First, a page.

x

FOX 61 | Connecticut breaking news, weather, traffic, sports and social media

Governor Lamont talks about unemployment claims and COVID-19 cases by ethnicity

New data includes a look at how COVID-19 cases are affecting the minority population.

CONNECTICUT, USA —

Governor Ned Lamont shared a number of insights during his Wednesday afternoon news briefing, including a breakdown of COVID-19 cases by ethnicity for the first time and an update on how the department of labor is handling the rise in unemployment claims. 

New data includes a look at how COVID-19 cases are affecting the minority population, showing African Americans are twice as likely to contract COVID-19 --and Hispanics not far behind-- when compared to the white population according to Lamont. 

“Folks in these under-served communities are less likely to be able to telecommute, more likely to be forward-facing dealing with folks, more likely perhaps to be nurses, more likely to be daycare providers..,” Lamont said. 

Lamont said certain minority groups are more likely to have underlying health conditions making them more vulnerable and points out it is harder to the social distance in urban communities. 

“We can do a lot about that,  doing everything we can to expand healthcare coverage especially folks in under-served communities, Medicaid has expanded to 14,00 people, we’re providing a 90 day grace period to for health insurance,” Lamont said. 

While some doctors we spoke to said it’s early to rely heavily on data they’ve collected so far.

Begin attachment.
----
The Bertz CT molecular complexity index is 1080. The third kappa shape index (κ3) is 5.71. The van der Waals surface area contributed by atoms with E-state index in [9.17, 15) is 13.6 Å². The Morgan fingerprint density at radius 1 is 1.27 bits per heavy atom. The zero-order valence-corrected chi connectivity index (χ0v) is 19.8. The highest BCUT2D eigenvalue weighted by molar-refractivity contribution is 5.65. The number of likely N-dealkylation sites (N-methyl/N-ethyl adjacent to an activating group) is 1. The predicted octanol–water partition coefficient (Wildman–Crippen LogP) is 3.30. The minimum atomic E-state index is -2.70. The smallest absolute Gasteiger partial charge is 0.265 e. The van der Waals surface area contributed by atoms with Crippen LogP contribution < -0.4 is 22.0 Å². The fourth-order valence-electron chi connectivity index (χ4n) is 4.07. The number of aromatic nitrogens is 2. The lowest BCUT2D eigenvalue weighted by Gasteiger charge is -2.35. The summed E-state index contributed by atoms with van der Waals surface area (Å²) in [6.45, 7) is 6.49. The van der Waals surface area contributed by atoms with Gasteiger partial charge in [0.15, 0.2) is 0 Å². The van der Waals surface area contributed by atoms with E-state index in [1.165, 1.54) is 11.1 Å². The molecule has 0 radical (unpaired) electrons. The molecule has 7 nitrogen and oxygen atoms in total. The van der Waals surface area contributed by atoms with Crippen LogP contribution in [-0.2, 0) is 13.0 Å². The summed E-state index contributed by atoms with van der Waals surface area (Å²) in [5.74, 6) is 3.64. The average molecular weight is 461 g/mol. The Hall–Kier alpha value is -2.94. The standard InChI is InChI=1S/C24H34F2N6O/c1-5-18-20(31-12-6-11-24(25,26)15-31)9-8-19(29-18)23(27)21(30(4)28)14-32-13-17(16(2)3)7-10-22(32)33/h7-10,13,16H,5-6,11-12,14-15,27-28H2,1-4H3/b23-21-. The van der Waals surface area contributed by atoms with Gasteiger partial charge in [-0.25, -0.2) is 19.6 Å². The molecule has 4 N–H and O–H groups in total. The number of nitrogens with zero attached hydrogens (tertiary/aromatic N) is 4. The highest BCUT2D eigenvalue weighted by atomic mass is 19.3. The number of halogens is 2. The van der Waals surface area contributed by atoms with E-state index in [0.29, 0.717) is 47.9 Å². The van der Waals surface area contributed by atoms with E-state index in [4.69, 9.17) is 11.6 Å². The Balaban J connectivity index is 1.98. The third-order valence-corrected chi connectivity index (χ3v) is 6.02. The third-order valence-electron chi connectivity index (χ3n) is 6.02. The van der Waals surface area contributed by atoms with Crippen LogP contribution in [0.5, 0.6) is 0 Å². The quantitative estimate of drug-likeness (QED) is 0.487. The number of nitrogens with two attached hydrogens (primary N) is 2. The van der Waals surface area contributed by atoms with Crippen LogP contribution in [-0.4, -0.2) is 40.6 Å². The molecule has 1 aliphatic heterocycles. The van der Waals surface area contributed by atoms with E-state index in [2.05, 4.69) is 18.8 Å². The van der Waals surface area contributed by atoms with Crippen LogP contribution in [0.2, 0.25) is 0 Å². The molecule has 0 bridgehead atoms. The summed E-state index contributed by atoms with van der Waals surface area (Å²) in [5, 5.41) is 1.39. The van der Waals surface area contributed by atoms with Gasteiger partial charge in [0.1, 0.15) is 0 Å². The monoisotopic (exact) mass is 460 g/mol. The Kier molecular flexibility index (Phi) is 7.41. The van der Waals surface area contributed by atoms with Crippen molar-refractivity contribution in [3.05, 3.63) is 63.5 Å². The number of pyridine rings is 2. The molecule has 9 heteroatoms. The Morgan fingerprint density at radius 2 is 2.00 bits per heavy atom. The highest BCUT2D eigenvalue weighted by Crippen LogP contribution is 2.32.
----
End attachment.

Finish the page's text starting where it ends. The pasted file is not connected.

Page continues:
“We've been looking at these reports and it's concerning as you know and it's still early to know, certainly the fact is recognizing certain minorities, one is not just disproportionately affected but they are also disproportionately dying from the infection,” Trinity Health CQU Dr. Danyal Ibrahim said. 

During the conference - the Department of Labor Commissioner Kurt Westby shared an update on how they’re handling 302,000 claims they received since March 13th-  that number typically what they handle over two years and represents nearly nine percent of Connecticut's population. 

RELATED: Gov. Lamont speaks on Connecticut's nursing homes and unemployment issues

RELATED: Connecticut Department of Labor processes nearly 133,000 unemployment claims

“Please be patient as we get to your claims,  we've processed 132,000, yet there remains 170,000 outstanding that we are getting out as fast as we can, all while using our 40-year-old COBOL computer system,” Westby said. “What else are we doing about it? We quadrupled  staff, we’re working overtime and weekends, as a result, we've processed ten times our normal weekly load.”

COBOL a computer programming language created in 1959 but the commissioner is now urging residents to submit claims using their new completely automated system online.  

According to the Department of Labor, if you are a new filer and submit your unemployment claim on their website, http://www.ctdol.state.ct.us/UI-online/Index.htm, you can expect quicker payments.